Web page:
Contemporary marriage involves the mixing and matching, mending and blending of human families into loosely tethered fragments. The statistics tell the tale. The combination of nonmarital childbearing, cohabitation, and divorce, among the other factors discussed here, has rocked the institution of marriage to its foundations. A nearly 50 percent divorce rate, 33 percent illegitimacy rate, and 50 percent of all couples cohabiting before marriage have made the married two-parent family with their own resident children an increasingly rare phenomenon in U.S. life.

The anthropologist Margaret Mead once shrewdly wrote, "There is no society in the world where people have stayed married without enormous community pressure to do so." Attaining strength through social sanction, marriage has helped govern human passions and restricted their expression in ways intended ultimately to serve the best interests of most wedded partners, their children, and society.

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The Gay Rights Revolution. Prior to the mid-1970s, medical professionals understood homosexuality to be a psychological disorder requiring research and treatment.

Under significant pressure from increasingly organized gay pressure groups, the American Psychiatric Association voted in 1973 to remove homosexuality from its list of disorders. This step was significant in mainstreaming homosexuality in medicine, and eventually in popular culture.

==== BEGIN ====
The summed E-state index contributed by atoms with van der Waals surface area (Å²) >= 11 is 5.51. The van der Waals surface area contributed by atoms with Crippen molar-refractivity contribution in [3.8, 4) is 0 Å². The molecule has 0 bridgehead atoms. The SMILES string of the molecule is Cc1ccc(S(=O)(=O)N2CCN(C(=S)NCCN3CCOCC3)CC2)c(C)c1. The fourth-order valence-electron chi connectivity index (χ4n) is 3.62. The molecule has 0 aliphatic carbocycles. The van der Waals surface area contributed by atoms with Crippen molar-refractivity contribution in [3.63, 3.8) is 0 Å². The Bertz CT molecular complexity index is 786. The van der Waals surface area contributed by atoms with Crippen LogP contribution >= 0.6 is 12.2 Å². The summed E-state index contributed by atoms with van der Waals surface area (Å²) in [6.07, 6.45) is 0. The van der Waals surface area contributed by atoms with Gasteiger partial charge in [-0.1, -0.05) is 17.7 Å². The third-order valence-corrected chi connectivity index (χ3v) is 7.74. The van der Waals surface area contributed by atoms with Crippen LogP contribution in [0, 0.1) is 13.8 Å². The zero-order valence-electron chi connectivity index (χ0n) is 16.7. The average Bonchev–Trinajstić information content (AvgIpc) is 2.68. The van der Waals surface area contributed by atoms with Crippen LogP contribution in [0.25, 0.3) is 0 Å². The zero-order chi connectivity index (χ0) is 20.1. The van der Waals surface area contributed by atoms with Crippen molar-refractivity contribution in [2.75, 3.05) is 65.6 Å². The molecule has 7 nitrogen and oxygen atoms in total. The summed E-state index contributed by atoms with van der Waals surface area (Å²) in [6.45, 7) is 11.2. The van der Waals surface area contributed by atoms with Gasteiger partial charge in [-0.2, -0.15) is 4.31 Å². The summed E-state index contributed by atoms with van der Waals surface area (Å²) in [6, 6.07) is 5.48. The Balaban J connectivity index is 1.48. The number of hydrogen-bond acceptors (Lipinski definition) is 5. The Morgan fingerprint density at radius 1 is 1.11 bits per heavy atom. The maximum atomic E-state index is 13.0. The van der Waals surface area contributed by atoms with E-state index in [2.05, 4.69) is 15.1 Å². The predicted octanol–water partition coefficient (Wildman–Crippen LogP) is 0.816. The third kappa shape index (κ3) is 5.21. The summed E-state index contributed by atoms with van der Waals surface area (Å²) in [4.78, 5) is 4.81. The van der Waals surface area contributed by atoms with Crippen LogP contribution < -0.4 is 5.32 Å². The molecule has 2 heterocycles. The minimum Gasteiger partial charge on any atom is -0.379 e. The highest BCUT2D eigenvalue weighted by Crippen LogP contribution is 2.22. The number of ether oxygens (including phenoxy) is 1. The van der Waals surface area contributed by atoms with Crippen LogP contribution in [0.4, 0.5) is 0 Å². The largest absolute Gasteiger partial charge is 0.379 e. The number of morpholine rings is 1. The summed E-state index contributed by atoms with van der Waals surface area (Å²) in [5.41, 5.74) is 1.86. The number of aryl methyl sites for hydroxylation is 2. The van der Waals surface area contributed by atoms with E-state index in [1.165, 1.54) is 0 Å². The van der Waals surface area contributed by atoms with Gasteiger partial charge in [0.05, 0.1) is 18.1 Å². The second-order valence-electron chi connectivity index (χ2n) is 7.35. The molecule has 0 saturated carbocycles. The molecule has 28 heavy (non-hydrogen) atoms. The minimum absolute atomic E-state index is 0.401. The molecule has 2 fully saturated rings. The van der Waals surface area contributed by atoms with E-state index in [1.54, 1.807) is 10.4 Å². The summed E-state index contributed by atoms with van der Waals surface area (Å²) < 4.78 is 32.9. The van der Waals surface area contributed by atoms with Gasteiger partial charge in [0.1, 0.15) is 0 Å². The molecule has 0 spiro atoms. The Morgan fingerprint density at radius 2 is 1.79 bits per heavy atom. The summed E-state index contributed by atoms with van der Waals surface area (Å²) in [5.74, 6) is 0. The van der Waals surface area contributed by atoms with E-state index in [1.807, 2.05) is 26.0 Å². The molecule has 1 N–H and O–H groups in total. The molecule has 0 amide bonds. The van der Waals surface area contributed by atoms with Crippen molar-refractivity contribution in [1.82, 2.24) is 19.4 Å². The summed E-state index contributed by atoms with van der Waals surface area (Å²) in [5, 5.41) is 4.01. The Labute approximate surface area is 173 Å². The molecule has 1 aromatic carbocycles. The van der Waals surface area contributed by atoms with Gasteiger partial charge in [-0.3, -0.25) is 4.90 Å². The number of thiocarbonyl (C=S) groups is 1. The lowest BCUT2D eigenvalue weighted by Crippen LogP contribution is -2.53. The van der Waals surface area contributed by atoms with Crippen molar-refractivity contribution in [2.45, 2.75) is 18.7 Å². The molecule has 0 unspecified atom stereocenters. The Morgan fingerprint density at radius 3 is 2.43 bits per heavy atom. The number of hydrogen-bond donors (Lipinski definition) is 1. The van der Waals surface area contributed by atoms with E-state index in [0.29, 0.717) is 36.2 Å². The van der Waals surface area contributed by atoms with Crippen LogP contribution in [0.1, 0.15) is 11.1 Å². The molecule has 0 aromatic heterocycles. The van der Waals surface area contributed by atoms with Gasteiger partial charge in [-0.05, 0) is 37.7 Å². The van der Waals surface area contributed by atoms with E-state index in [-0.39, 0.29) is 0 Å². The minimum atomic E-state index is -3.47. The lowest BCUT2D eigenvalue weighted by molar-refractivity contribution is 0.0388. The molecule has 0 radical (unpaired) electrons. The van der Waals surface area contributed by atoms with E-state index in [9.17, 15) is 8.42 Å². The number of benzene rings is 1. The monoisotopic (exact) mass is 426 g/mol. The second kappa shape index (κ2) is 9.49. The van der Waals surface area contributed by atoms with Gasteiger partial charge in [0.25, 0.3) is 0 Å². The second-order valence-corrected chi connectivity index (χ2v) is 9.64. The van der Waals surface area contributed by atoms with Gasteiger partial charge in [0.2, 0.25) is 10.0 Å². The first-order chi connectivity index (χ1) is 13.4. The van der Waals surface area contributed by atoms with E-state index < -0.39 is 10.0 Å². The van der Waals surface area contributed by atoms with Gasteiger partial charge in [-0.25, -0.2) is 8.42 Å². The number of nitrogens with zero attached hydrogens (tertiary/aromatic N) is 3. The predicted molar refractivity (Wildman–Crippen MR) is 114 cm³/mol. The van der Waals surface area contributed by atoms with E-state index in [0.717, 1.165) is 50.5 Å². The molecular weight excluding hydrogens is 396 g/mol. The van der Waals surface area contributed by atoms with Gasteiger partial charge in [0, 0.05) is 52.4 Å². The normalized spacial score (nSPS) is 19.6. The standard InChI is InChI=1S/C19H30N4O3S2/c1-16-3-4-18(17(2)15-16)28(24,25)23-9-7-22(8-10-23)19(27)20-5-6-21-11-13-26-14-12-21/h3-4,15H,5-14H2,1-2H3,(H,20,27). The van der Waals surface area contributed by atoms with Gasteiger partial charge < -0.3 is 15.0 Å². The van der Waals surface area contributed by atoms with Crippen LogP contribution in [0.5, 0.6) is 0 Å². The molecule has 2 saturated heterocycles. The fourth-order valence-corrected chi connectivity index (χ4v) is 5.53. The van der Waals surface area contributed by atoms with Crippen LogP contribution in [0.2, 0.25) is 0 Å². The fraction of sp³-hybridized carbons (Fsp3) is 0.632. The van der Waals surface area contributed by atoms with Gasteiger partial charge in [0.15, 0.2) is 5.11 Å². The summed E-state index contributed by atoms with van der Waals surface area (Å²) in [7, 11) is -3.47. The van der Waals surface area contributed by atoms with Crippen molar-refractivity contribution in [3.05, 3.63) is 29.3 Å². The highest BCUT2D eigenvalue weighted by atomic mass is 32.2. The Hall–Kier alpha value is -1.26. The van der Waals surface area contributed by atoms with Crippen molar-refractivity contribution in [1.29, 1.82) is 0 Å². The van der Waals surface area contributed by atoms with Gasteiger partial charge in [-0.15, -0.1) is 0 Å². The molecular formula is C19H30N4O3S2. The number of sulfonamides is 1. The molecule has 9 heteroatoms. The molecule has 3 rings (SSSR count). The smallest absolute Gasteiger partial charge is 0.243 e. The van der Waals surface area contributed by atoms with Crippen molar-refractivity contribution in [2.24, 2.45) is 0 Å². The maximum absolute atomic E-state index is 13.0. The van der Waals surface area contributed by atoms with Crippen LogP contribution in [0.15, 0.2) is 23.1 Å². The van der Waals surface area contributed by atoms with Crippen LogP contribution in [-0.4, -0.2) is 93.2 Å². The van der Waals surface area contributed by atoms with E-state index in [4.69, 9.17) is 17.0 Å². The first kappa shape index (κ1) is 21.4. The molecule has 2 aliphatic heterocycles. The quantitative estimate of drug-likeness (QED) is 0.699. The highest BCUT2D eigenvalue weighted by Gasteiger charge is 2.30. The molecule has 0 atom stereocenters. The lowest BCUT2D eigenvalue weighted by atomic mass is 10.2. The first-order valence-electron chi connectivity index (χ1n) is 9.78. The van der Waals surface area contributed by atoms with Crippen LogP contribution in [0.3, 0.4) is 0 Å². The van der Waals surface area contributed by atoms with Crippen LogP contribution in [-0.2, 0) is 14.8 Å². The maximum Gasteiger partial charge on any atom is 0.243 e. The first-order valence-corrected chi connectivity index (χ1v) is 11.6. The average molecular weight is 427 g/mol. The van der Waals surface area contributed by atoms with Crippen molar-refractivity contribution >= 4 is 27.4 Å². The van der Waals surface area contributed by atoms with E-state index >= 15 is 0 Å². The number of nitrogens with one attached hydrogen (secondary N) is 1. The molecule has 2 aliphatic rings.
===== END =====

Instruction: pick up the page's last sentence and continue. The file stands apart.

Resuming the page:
The damage homosexuality does to marriage takes two forms. First, promiscuous gay sex represents yet another demolished boundary (gender) in the sexual revolution. Second, the move on the part of many in the gay community to press for full civil equality for their relationships, even "marriage," assaults the very definition of the institution.

Gays sometimes present the demand for marriage as a socially conservative move, even as a defense of marriage. While this argument has not yet prevailed in our culture, it is making great inroads. The net result is less certainty about whether marriage is necessarily a bond uniting one man and one woman—a bewildering challenge to the historic understanding of the institution.

Looking Within

All these revolutions, however, raise the suspicion that deeper forces are at work. Our metaphor may need to shift a bit.

So far we have pictured the cathedral of marriage being hammered by a variety of outside forces. It may be that these revolutions are more effect than cause. The marriage cathedral may have collapsed not from a few generations of external blows, but from the slow rotting of its foundations and support beams by spiritual powers over many generations.

It may be that there are termites in the marriage cathedral, weakening it (and the various cultural values and practices that sustain it) so profoundly from the inside that it took little more than a few pushes from without to make it collapse.

Marriage has faded as a social institution in American life. If marriage is a cathedral, we stand among its partial ruins.

David P. Gushee is the Graves Professor of Moral Philosophy at Union University in Jackson, Tennessee. Excerpted and adapted with permission from his Getting Marriage Right: Realistic Counsel for Saving & Strengthening Relationships (Baker, 2004).